- Program Goals
- Offer a program for 4K kids not in school
- Encourage families to explore outside
- Learn about patterns
- Develop early literacy skills
- Develop motor skills
- Attendance: 20
- Attendance: 17
- Connections/Feedback: Several new families. This really rammed home how important it is to have someone on the desk during programs - the families would not have known they could come in mid-way if there hadn't been someone to tell them.
- Notes: Everyone had fun, but overall this wasn't the best of this series. I hadn't rehearsed the concept of patterns well enough beforehand and with a lot of younger kids it went over the heads of some and was too easy for others. We mostly focused on the "spot the difference" books which was fun, but only really reached the more aggressive front half of the kids, while the others were too shy to come forward to loo at the smaller pictures. But some of them checked out the books to read further at home, so there's that. We didn't have the actual apple slicing, since I hadn't had time to buy apples and made a flannelboard the day before. And I ate the one apple I had before storytime.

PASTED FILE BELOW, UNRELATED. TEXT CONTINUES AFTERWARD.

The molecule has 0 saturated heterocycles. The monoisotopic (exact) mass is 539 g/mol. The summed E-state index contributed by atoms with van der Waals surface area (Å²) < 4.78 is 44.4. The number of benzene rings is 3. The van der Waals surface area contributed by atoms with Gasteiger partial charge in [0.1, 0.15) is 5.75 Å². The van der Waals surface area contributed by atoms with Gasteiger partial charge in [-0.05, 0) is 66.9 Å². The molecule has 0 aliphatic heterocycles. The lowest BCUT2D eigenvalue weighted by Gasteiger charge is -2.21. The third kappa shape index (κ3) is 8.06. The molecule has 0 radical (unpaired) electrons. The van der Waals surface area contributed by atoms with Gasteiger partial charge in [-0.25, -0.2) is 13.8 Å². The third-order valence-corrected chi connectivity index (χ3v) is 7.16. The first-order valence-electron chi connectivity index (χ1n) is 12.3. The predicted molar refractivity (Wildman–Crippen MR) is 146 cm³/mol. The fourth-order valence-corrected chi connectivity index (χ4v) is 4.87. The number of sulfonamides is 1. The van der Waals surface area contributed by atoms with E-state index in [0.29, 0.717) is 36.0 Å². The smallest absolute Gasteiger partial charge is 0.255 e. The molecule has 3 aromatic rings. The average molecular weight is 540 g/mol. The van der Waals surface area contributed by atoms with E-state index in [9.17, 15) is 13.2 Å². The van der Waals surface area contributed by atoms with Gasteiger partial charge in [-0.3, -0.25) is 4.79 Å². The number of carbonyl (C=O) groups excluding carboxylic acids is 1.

Project 1: Stencils and Spinning ladybugs (10-10:15)I had our stencils to use and the kids could make a spinning ladybug. I can't find the link for the original project, but you fold the die cut ladybugs in half, glue them together with a piece of yarn down the middle, and they spin. This is more about symmetry than patterns, but whatever.
- die-cut ladybugs, yarn
- Markers, crayons, scissors, glue
Collect everyone with the Storytime Song, ask parents to pass out snack. I had a number of books about patterns to read and look at and also a guessing game of fruit slices. Ideally I would slice apples to show the star as well.
- Graham crackers
- knife, napkins
- Bees, Snails and Peacock tails by Betsy Franco
- Not all animals are blue by Beatrice Boutignon
- Odd one out by Tritta Teckentrup
- Swirl by Swirl by Joyce Sidman
- Growing Patterns and Mysterious Patterns by Sarah Campbell
- Spotty Stripy Swirly by Jane Brocket
I encouraged the kids to make patterns with their fingers and the popsicle sticks
- Paper, popsicle sticks, wet wipes